Violent clashes have occured between two rival Taliban groups in southern Afghanistan and thus resulted in the death of at least 50 fighters from both sides, a police chief told Al Jazeera.
On Sunday, Mirwais Noorzai said fighters led by the newly appointed leader Mullah Mohammad Rasool clashed with those loyal to Taliban leader Mullah Akhtar Mansoor in Zabul province.
“Civilians have left the area due to heavy clashes between the two groups,” he said.
“The fight took place in the Arghandab district of Zabul province. Most of the area is under the Taliban control. We’ve been asking for military assistance for very long now.”
Anwar Ishaqzai, governor of southern Zabul province, said the Taliban splinter group – known as the High Council of Afghanistan Islamic Emirate – has joined up with fighters from the Islamic State of Iraq and Levant (ISIL) group.
“The Taliban faction under Mullah Rasool was backed by the ISIL and Uzbek fighters in the fight,” he said.
“About 40 Taliban from Rasool’s group and 10 from Mansoor’s have been killed in the fight.”
However, Abdul Manan Niazi, spokesperson for the breakaway faction, denied the ISIL association.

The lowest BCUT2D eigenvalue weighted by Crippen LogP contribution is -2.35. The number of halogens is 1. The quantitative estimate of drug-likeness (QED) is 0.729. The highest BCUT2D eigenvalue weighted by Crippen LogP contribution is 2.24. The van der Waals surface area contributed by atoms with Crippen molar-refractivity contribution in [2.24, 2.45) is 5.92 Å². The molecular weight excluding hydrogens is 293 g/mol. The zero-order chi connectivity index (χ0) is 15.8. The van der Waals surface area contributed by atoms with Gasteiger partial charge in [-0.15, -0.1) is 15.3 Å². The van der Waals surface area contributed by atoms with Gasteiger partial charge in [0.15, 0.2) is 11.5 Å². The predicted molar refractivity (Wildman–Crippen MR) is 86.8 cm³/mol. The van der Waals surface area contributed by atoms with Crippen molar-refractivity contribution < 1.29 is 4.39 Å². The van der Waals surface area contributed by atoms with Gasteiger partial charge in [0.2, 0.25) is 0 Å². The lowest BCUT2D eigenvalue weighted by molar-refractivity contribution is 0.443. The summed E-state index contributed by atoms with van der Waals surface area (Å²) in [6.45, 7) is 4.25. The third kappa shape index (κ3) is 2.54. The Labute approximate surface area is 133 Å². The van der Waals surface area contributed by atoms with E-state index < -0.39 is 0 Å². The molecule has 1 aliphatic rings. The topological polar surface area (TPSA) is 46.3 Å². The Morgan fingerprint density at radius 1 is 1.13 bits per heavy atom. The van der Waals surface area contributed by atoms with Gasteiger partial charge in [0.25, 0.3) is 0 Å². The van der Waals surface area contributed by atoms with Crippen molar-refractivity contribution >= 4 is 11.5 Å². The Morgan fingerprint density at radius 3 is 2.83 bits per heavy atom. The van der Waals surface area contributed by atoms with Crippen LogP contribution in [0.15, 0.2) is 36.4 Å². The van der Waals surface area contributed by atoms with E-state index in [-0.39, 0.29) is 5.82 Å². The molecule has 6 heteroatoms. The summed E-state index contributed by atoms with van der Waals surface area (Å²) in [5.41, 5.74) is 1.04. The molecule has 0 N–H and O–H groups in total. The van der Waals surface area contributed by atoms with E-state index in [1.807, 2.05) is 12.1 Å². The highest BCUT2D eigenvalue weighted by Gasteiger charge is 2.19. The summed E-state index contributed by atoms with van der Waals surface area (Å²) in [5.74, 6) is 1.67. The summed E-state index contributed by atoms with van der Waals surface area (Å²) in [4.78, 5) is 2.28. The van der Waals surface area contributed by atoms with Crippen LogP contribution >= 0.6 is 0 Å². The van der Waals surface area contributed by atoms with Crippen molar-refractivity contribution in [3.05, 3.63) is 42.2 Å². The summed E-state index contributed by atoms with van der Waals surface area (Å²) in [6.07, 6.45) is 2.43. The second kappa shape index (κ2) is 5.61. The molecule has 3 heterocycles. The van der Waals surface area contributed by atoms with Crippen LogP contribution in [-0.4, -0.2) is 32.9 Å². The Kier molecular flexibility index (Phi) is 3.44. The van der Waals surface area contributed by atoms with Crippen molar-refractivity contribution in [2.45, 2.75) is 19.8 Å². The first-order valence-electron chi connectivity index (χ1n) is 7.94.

“We will never join them. Their ideologies are different; they come from a different background and a different history,” he told Al Jazeera.
“These are all false accusations. We can never ask for their support to fight our enemies or to re-establish Islamic rule.”
ISIL, which controls large swaths of Iraq and Syria, started building a presence in Zabul earlier this year.
Mullah Mansoor’s followers initiated the fight, Niazi accused.
“Since the announcement of our new leader, we’ve been highlighting that we are not in favour of fighting with each other,” he said. “This fight was initiated by them.”
Speaking on the condition of anonymity, a Taliban commander led by Mullah Mansoor in Zabul province told Al Jazeera that his side would continue to fight those who are against their “supreme” leader.
“Anyone who does not acknowledge Mullah Mansoor is our enemy,” he said.
“The faction group is formed by foreigners and our enemies; this won’t stop us. Nothing can stop us from continuing our jihad.”
The split into two groups followed the appointment of the main new leader, Mullah Mansoor.
The Taliban Supreme Council, or Shura Council, said it had not been consulted, and, late last week, the breakaway group elected its own leader, Mullah Mohammad Rasool Akhund.
The rift has raised speculation over the group’s unity and future.